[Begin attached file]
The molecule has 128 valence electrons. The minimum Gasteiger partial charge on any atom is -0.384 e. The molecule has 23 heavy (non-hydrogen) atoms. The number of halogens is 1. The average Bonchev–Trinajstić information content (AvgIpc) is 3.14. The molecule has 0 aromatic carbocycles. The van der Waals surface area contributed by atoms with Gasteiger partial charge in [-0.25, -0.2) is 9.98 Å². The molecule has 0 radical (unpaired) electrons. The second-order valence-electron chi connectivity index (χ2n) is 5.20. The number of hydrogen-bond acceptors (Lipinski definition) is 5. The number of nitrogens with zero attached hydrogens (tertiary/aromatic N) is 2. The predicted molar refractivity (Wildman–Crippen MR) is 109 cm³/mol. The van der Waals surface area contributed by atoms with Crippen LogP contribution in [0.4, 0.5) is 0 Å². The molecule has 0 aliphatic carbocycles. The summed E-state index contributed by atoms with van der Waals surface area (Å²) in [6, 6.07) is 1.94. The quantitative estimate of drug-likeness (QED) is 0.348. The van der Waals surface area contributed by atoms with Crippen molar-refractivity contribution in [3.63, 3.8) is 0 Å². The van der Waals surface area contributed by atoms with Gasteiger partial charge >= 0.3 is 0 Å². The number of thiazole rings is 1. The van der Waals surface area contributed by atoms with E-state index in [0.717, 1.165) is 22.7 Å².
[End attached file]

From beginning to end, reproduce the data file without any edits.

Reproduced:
The molecule has 128 valence electrons. The minimum Gasteiger partial charge on any atom is -0.384 e. The molecule has 23 heavy (non-hydrogen) atoms. The number of halogens is 1. The average Bonchev–Trinajstić information content (AvgIpc) is 3.14. The molecule has 0 aromatic carbocycles. The van der Waals surface area contributed by atoms with Gasteiger partial charge in [-0.25, -0.2) is 9.98 Å². The molecule has 0 radical (unpaired) electrons. The second-order valence-electron chi connectivity index (χ2n) is 5.20. The number of hydrogen-bond acceptors (Lipinski definition) is 5. The number of nitrogens with zero attached hydrogens (tertiary/aromatic N) is 2. The predicted molar refractivity (Wildman–Crippen MR) is 109 cm³/mol. The van der Waals surface area contributed by atoms with Crippen LogP contribution in [0.4, 0.5) is 0 Å². The molecule has 0 aliphatic carbocycles. The summed E-state index contributed by atoms with van der Waals surface area (Å²) in [6, 6.07) is 1.94. The quantitative estimate of drug-likeness (QED) is 0.348. The van der Waals surface area contributed by atoms with Crippen molar-refractivity contribution in [3.63, 3.8) is 0 Å². The van der Waals surface area contributed by atoms with Gasteiger partial charge >= 0.3 is 0 Å². The number of thiazole rings is 1. The van der Waals surface area contributed by atoms with E-state index in [0.717, 1.165) is 22.7 Å².